The Santa Cruz  Boardwalk, from across the San Lorenzo
Fully loaded, I set off on the return trip. Following some wise advice I rode up the San Lorenzo river path to its end at the Cabrillo Highway, then took Plymouth to Emeline, under Route 1, and back to Plymouth, which turns into El Rancho and parallels I-17. After the leisurely lunch and long, cool, slow ride through town, I found the short ramps on El Rancho the most difficult climbs of the day.

El Rancho turns into Mt. Hermon Road as it crosses I-17 into Scotts Valley. I stopped at a gas station to fill up my water bottles, then headed north on Scotts Valley Drive. Where Mt. Hermon is like a highway rest stop, full of national chains and oriented toward cars, Scotts Valley Drive has the feel of the main drag through a small town.

Scotts Valley Drive meets up with Glenwood Drive, which begins a gentle climb. Apparently Glenwood Drive was the main highway between Los Gatos and Santa Cruz from 1916 through 1934, when the highway was realigned toward the current Highway 17.
Looking west from Glenwood Drive
Glenwood Drive is a very pretty road, and a gentle climb. It meets Mountain Charlie Road at about 900 feet of elevation. I knew that, very near the intersection, there was a disused tunnel entrance, but as I passed through I missed it.

Let's talk a bit about the history of Mountain Charlie Road. If you look at the history of the Bay Area, you could be forgiven for thinking that the world was created in 1848. Before that there were thousands of years of Indian inhabitants, but little change. There were decades of Spanish missions and sprawling Mexican ranchos, but the Mexican population was tiny and their lasting impact on the area was minimal. Throughout this time roads were used mostly for communication -- people waking or riding from mission to mission, for example. Think: single track.

But then came the American expansion, driven by the discovery of gold, and commerce. Commerce means wagons full of stuff to sell, and that requires wider and flatter roads. Initially road building was itself a commercial venture, and before too long we had Zacharias Jones' road, the Mountain Charlie Road, and the San Jose Turnpike. Eventually these roads would be purchased by the county and made public, and as time went by they were replaced by increasingly level and direct routes.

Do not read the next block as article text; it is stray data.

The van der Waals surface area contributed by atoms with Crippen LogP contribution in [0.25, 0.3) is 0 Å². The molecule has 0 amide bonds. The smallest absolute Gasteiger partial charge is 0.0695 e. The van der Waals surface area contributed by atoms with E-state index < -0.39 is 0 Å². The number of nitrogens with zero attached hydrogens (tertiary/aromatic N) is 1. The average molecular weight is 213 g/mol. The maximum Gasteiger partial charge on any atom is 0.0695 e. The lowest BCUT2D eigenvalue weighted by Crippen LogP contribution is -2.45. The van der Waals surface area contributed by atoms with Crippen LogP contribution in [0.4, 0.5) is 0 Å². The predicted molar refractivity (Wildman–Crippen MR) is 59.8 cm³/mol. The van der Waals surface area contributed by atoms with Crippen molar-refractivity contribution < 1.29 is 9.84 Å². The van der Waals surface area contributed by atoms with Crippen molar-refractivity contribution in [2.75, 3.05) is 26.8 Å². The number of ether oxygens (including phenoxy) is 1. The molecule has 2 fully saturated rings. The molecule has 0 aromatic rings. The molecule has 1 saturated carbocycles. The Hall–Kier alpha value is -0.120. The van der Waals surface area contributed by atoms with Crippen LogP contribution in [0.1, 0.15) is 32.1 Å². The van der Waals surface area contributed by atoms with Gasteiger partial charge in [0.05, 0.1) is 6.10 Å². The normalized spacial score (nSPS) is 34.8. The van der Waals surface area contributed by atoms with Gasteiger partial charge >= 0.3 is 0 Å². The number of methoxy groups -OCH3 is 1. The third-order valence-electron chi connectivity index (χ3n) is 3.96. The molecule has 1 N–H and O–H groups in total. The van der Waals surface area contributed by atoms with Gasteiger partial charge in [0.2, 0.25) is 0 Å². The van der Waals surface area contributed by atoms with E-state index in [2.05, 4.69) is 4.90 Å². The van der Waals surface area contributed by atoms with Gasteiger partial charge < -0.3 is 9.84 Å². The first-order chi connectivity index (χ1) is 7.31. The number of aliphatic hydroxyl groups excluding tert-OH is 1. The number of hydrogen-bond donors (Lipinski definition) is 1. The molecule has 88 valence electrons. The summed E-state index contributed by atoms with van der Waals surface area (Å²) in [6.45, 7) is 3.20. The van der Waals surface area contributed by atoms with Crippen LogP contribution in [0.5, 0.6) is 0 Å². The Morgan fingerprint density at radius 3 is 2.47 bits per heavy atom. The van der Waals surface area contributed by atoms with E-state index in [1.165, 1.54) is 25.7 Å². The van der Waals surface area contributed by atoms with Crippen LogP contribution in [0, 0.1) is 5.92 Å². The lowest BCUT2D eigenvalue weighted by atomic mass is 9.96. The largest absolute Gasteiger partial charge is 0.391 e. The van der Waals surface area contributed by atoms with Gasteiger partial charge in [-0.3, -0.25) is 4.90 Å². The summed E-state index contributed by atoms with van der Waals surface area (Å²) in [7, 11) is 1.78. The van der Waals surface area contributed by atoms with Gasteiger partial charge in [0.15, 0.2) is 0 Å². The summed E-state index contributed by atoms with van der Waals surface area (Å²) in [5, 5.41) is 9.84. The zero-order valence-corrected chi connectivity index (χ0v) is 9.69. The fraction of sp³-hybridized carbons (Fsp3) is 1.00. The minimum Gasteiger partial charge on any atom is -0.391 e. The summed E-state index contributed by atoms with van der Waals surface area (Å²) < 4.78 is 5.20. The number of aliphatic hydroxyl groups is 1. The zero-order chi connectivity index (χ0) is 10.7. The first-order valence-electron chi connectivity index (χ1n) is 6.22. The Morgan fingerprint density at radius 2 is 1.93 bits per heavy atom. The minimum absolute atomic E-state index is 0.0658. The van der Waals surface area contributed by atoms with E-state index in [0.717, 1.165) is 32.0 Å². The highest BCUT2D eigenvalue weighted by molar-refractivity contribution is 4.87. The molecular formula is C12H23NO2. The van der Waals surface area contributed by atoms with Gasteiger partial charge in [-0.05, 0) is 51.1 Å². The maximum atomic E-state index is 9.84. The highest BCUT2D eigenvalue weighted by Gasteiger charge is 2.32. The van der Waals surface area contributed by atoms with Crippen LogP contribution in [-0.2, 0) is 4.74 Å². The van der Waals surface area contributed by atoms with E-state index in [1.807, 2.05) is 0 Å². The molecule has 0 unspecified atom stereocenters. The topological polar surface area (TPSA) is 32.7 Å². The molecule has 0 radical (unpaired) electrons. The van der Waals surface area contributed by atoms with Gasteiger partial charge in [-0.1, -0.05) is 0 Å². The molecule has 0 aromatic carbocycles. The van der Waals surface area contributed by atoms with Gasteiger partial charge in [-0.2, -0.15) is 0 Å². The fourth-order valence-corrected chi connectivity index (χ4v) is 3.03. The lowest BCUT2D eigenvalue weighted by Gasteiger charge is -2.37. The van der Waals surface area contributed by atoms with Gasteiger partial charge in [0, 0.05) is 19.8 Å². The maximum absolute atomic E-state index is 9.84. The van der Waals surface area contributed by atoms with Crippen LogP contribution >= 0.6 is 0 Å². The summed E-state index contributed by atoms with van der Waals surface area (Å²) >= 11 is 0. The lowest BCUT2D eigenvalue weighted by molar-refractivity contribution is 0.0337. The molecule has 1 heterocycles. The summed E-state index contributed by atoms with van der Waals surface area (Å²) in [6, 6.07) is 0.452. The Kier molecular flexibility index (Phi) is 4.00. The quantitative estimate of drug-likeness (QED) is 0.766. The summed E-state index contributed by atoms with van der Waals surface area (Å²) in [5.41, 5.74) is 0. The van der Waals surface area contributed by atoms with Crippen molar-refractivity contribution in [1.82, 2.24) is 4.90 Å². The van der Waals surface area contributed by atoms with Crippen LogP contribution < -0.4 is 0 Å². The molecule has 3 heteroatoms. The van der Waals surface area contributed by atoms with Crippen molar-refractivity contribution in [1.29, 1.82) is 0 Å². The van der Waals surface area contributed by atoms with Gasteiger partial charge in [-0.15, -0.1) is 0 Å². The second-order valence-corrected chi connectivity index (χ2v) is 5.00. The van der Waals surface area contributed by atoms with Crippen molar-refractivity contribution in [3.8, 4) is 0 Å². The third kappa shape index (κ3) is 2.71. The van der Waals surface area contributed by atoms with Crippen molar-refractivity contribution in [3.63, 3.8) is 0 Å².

Mountain Charlie Road
Mountain Charlie himself was born Charles McKiernan in Ireland, and arrived in the area as a "forty-niner", shortly after the discovery of gold. A few years later he settled in the Summit area, ranching and killing off the grizzly bears that were plentiful in those days, but threatened ranchers. His legend was born when a bear turned the tables and made off with part of his forehead.

Mountain Charlie died in 1892, and his road is beginning to show signs of wear. It's a one-lane road all the way up, serving sparse houses along the way. The pavement near the bottom is especially rough (I wouldn't want to come down this way), and there are patches of sand and gravel throughout.

The lower parts of the road head steadily up at a moderate grade. It runs through a heavily wooded area punctuated by occasional houses (including one modeled on a submarine). Once you get to about 1300 feet, somewhere near Old Japanese Road, you start seeing steep pitches followed by level sections. On one of those pitches, standing on the pedals, I spun out on a sand patch. I guess it couldn't have been too steep, though, because I was able to resume.

A precarious tree.
Could this have been originally
exposed by Charlie himself?
Giant redwood on
Mountain Charlie Road
Steps off of Mountain Charlie Road
Mountain Charlie runs sporadically along a ridge that gives you alternating views east and west. After Riva Ridge Road, Mountain Charlie Road flattens out, running through heavily shaded woods to Summit. The silence is broken only by the incredible roar of nearby Highway 17.

I knew that somewhere along here I must be going by the site of Mountain Charlie's cabin and site of his fight with the bear, both marked with historical markers. I missed 'em both. I'll have to catch them the next time.

When I got to Summit, I could have crossed Highway 17 and then down the other part of Mountain Charlie Road. But I wanted to try riding through Redwood Estates instead, which meant turning left on Summit and climbing another 200 feet.

Houses in Redwood Estates are perched irregularly on the hillside cheek by jowl, as the terrain allows. They are served by a confusing network of steep, serpentine single-lane roads. Actually, the roads only look confusing on a map; once I turned off of Summit into Redwood Estates on Woolaroc Drive, it always seemed pretty obvious which way I should go. All the roads are skinny and steep, and with lots of people out and about, I was hard on the brakes the whole way.

Fixer-upper garage near Holy City
I stopped briefly at the store near the bottom of Redwood Estates, then dropped down the last hill to Holy City, on the Old Santa Cruz Highway. From there it was a short fast trip back to the car.

So now I've almost made it over and back again. At the end of the ride the Garmin read 47 miles and some 4600 feet of climbing, which probably should have been closer to 3200. By starting at the reservoir I had cut out 600 (real) feet of climbing, which is a large percentage of the total. I don't know whether I would have made it from home, but I'm close, and getting closer.

Elevation profile and 100-meter grades.
See a note about data for details